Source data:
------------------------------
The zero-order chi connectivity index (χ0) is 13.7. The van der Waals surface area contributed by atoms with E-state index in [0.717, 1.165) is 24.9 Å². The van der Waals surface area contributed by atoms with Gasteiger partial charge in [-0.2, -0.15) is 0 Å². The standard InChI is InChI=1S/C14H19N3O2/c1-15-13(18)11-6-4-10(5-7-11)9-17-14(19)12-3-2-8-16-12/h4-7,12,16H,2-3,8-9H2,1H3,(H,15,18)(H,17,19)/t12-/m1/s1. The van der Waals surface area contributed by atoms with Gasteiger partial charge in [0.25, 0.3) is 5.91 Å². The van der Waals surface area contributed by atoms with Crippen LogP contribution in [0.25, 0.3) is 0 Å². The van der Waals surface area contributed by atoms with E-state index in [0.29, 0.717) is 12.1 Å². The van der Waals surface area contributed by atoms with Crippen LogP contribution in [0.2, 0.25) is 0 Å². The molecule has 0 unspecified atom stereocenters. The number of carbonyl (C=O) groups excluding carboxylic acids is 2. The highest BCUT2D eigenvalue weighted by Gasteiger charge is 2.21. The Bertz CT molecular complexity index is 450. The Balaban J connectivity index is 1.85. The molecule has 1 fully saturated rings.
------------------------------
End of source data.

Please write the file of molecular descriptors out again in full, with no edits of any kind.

The zero-order chi connectivity index (χ0) is 13.7. The van der Waals surface area contributed by atoms with E-state index in [0.717, 1.165) is 24.9 Å². The van der Waals surface area contributed by atoms with Gasteiger partial charge in [-0.2, -0.15) is 0 Å². The standard InChI is InChI=1S/C14H19N3O2/c1-15-13(18)11-6-4-10(5-7-11)9-17-14(19)12-3-2-8-16-12/h4-7,12,16H,2-3,8-9H2,1H3,(H,15,18)(H,17,19)/t12-/m1/s1. The van der Waals surface area contributed by atoms with Gasteiger partial charge in [0.25, 0.3) is 5.91 Å². The van der Waals surface area contributed by atoms with Crippen LogP contribution in [0.25, 0.3) is 0 Å². The van der Waals surface area contributed by atoms with E-state index in [0.29, 0.717) is 12.1 Å². The van der Waals surface area contributed by atoms with Crippen LogP contribution in [0.2, 0.25) is 0 Å². The molecule has 0 unspecified atom stereocenters. The number of carbonyl (C=O) groups excluding carboxylic acids is 2. The highest BCUT2D eigenvalue weighted by Gasteiger charge is 2.21. The Bertz CT molecular complexity index is 450. The Balaban J connectivity index is 1.85. The molecule has 1 fully saturated rings.